Two surprises have come my way so far this month. First there was the news from the activists at Stop Chewing Carbon that the proposed biomass-burning facility in Greenfield would produce more CO2 per megawatt hour than the coal-burning Mount Tom plant in Holyoke but would still qualify for taxpayer assistance. Then came the news from Associated Press that Saudi Arabia is looking for public assistance too, just in case the world becomes less dependent on oil.
While stories about energy corporations getting tax breaks and other incentives under the guise of "green energy" may raise my ire they fail to raise either of my eyebrows nowadays. The AP story about Saudi Arabia joining the dole queue, on the other hand, sent both eyebrows upward and nearly triggered a coffee-out-the-nose event. As a forty-something I clearly remember the effects of the 1973 oil embargo and, seven years later, the Saudi government's expulsion of Her Majesty's ambassador to Riyadh in protest at a British TV drama called Death of a Princess, so I have no illusions about the regime. But not even in my most cynical of moods had I ever imagined the oil-rich theocratic oligarchy asking for a hand-out.
The outrageousness of the Saudi request has me at a loss for words, other than to ask myself whether, with billionaires posing as victims and tree-burners dressed up as tree-huggers, Halloween came early this year. But I do have a public-policy suggestion for countering greenwashing here in Massachusetts.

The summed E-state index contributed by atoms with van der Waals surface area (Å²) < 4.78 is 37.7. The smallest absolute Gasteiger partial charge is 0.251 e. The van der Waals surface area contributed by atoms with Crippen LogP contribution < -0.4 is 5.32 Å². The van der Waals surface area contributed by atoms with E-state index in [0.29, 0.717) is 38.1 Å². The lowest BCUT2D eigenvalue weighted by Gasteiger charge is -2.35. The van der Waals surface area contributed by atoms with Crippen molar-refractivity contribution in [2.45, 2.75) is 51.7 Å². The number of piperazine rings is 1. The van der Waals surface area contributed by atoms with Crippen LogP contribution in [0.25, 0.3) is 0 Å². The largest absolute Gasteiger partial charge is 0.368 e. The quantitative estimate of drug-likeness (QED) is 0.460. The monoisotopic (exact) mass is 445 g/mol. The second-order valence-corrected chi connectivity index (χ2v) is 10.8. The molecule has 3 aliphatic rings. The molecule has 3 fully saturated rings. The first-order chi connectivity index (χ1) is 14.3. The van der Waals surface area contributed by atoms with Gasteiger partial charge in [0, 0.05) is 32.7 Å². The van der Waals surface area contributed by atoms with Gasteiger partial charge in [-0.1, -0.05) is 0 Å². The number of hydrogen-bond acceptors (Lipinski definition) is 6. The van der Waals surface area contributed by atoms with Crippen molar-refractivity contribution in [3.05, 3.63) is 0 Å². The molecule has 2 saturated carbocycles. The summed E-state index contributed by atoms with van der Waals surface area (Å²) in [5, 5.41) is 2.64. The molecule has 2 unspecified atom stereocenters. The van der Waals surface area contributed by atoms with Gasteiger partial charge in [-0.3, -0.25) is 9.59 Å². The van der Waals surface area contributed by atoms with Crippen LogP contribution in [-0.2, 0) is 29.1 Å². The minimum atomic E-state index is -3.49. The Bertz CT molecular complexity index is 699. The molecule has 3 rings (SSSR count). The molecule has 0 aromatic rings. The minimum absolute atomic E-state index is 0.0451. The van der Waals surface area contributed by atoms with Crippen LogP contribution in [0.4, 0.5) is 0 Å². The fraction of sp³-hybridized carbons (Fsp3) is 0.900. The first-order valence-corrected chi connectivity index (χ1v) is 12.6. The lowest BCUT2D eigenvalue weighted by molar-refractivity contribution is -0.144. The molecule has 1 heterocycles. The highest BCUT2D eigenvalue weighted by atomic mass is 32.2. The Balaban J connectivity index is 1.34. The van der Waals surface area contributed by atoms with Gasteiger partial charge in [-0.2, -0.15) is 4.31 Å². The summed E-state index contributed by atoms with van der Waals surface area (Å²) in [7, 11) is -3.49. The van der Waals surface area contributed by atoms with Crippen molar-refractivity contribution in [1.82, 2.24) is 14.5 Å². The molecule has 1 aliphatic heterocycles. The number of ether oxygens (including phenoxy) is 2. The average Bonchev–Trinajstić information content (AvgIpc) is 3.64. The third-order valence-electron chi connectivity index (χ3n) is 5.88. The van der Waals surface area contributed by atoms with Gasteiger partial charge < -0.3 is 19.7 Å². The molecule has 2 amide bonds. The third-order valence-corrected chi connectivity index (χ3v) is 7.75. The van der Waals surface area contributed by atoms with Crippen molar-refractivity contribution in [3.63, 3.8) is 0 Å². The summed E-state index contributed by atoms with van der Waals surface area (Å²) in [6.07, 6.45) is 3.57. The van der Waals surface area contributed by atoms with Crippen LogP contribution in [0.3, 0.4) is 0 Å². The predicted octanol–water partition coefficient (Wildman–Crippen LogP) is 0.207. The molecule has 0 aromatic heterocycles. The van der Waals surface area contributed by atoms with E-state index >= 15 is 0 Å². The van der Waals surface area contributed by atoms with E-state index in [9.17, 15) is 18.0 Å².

What is the appropriate response when companies tout themselves as green in order to qualify for public funding? Part of me wants to march into court armed with Chapter 26, Section 91, of the Massachusetts General Laws and force them to stop, one by one. After all, what is the point of having a law against false advertising if we don't use it?
The other part of me (the saner part, I think) wants to file legislation that would set sensible conditions for providing electricity in Massachusetts and our neighboring states. My proposed interstate compact would create an incentive for power companies to switch to genuinely renewable energy. How? By prohibiting the fossil-based alternatives.
If a corporation wants to sell power to the people of New England it would have to prove that the power came from a non-fossil source. In other words, the only way an energy provider could do business in New England would be for it to get out of fossil fuels completely and into renewables a.s.a.p. The compact would involve the six New England state governments acting together -- with each state punching above its weight -- to take on the power moguls.
I think it's worth a try. What do you think?